MASS MONSTER OR FAT BLOKE? THE PERILS OF BODY MASS INDEX FOR FIT PEOPLE
If you engage in some form of resistance training and carry more muscle than the average person, there is a good chance that you may have been told by a health care professional that you are overweight or even obese, despite the fact that you may be relatively lean. This may have left you feeling confused or perhaps annoyed to find out that despite all of your hard work in the gym and strict dieting, according to the medical profession you are considered to be at a greater risk of developing a range of health problems, such as diabetes, cardiovascular disease and certain cancers, because of your ‘weight’.
Don’t worry; you are not alone. This is a common problem for bodybuilders, strength athletes and pretty much anyone who engages in heavy resistance training. The problem lies in the way in which your level of health risk has been calculated, which typically involves the use of a formula referred to as Body Mass Index. In this article, we are going to explain what BMI is, why it can be problematic for those carrying greater than average levels of muscle, its pros and cons, how race can affect BMI, how BMI should be used, and how you can find out if your ‘weight’ is a potential threat to your health.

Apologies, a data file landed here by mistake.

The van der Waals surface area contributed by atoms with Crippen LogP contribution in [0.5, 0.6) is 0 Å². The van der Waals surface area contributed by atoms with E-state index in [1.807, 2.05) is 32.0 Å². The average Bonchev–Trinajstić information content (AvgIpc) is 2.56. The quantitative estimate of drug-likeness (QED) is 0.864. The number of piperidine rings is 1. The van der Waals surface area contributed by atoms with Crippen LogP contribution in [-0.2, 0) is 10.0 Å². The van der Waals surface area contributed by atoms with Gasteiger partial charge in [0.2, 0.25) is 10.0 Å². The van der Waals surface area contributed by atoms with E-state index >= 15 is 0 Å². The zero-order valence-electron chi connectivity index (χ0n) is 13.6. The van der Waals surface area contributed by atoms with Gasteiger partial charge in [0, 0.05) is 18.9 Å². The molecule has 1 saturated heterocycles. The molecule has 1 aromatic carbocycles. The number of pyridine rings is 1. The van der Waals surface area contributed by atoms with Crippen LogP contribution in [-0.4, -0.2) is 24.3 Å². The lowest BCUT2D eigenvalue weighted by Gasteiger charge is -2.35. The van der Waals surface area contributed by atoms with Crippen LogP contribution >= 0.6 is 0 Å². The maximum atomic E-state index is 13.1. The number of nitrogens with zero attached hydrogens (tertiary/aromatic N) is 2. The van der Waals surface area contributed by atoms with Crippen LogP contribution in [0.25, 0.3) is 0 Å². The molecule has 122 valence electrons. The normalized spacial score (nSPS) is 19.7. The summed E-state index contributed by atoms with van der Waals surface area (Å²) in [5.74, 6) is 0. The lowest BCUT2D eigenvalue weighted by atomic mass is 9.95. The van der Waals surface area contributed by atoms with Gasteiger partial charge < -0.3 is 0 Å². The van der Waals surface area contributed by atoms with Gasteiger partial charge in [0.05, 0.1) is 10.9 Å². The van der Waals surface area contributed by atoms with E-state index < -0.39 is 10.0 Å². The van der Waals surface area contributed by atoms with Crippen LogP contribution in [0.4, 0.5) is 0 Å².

The traditional approach to bodyweight and health risk
The traditional approach to determining the health risks associated with body weight was actuarial- based height-weight tables or charts, which you may have seen on the wall of your doctor’s surgery. These were used to assess the ‘overweightness’ of a person based on height and weight. The problem with such tables is that they do not provide data on the composition of an individual (1); that is, the relative proportions of fat and lean mass in the body expressed as a percentage of body weight. Consequently, a person may weigh much more than is recommended for their height because they carry a considerable amount of muscle and may have low body fat, but still be considered at risk of the health conditions associated with obesity. More recently Body Mass Index has typically been used to assess an individual’s weight related health risks.
What is Body Mass Index?
Body mass index, also known as the Quetelet index, is a mathematical formula used to determine a person’s weight relative to their height. It is calculated by dividing body weight in kilograms by height in metres squared (w/ht2) (1).
For example, if you weigh 70kg and are 1.75m tall you will have a BMI of 22.9.
BMI = 70 kg / (1.75 m2) = 70 / 3.06 = 22.9
It is used to classify people as underweight, overweight and/or obese.
As a quick guide you are considered to be:
- Underweight if you BMI is less than 18.5